Sadly there are many more obstacles to creative risk tasking in design and technology than cautious teaching. The EBacc has pushed core academic subjects to the fore and left design and technology struggling along with many other subjects for acceptance in the curriculum. If schools and students picked their GCSE subjects in the same way children picked sides for their football teams, the EBacc subjects would be ‘best friends’ guaranteed to be selected, leaving design and technology lined up with the other ‘open group’ subjects hoping to be picked. It would need to be a star player to avoid being left on the bench, and those who can’t ‘score’ will be left on the sideline with only the hope of substitution. Once you make the team why try and pull off impressive shots when you can safely put the ball in the back of the net and win the game? That approach might get the points and win the cup but does it make for an enjoyable experience for player of spectator?

The modern world has been shaped by artists, designers, engineers and scientists who dared to challenge perceptions, escape from vertical logic or stick with their vision no matter how ridiculous it may have seemed at the time. As Epictetus said ‘If you want to improve, be content to be thought foolish and stupid’. Our students are potential designers of the future and need to be inspired to explore their abilities by taking creative risks in order to produce innovative and entrepreneurial products or concepts. However, when seeking inspiration for our students, who are the creative risk takers in the real world? At one time you could have looked to Apple who once wowed with their creative inventions, but now they tend to tweak a formula that works with annual refreshes of already successful products. Sound familiar?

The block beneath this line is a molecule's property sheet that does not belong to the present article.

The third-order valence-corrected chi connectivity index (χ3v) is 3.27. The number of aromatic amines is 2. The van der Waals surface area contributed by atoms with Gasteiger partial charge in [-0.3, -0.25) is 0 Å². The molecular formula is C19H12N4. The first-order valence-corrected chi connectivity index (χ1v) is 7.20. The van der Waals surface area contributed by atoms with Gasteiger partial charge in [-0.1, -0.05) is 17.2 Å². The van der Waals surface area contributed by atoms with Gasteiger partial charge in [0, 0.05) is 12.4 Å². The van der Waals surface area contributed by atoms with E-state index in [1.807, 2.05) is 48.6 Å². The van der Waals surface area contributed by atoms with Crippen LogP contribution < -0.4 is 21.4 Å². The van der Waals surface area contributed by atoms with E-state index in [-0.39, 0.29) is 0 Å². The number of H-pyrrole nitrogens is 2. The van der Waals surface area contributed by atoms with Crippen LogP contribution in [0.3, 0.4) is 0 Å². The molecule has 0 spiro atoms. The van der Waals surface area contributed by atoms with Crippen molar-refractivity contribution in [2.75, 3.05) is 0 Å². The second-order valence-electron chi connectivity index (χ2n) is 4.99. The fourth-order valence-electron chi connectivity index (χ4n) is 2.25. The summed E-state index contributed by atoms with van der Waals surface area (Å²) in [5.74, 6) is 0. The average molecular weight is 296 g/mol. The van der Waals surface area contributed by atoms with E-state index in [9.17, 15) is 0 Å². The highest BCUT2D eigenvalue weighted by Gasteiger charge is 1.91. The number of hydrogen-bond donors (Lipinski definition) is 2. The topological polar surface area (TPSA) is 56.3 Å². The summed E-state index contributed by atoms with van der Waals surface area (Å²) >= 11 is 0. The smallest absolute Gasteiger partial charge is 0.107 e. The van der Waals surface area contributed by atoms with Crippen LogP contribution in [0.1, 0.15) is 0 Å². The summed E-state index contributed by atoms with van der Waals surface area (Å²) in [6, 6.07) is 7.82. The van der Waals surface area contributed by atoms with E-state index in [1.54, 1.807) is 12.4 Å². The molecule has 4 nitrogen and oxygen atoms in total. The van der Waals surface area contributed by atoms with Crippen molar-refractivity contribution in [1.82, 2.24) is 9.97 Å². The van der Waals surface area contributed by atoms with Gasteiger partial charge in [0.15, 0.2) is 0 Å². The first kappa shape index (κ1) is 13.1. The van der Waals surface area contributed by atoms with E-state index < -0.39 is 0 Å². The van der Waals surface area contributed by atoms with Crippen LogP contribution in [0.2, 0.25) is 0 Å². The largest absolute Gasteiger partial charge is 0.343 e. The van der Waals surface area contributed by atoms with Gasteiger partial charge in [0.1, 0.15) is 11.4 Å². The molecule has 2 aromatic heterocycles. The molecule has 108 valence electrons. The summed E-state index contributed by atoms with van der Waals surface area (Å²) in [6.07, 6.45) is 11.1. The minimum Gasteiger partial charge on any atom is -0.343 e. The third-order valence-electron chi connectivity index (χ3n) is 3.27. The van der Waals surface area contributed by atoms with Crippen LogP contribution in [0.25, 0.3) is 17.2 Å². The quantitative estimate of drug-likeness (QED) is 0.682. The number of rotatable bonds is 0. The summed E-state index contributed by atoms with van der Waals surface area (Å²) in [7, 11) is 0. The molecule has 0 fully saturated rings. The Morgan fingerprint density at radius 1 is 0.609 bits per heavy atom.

Design and technology is already on life support in some schools; fragile, weak and fighting for a chance to survive. Without creative life and energy, it will meet its inevitable fate but if the subject is to be a ‘player’, it needs to be fit and ready for the subject reforms. I’m not just talking about training and equipment but that most valuable of assets: the ability to inspire students and provide the necessary support and guidance for them to successfully realise their visions.

If the 21st Century school really has become a production line for examination results then I fear for the future but I remain hopelessly optimistic that the ‘new’ D&T will provide the resuscitation the subject needs. I hope that it will challenge students and allow them to make a genuine choice about the direction their design work will take. In the meantime consider this; do you find that you are discouraging students from taking creative risks? If so, are you playing it ‘safe’ for your own benefit or that of the students? If they are limited in what they can produce, is it down to their own ability or the boundaries that are being imposed on their creativity by the school?


Paul Woodward has been a teacher of DT for 22 years in a range of schools with stints as HOD and Head of Faculty, qualified to MA level and an examiner and moderator of Resistant Materials for the AQA.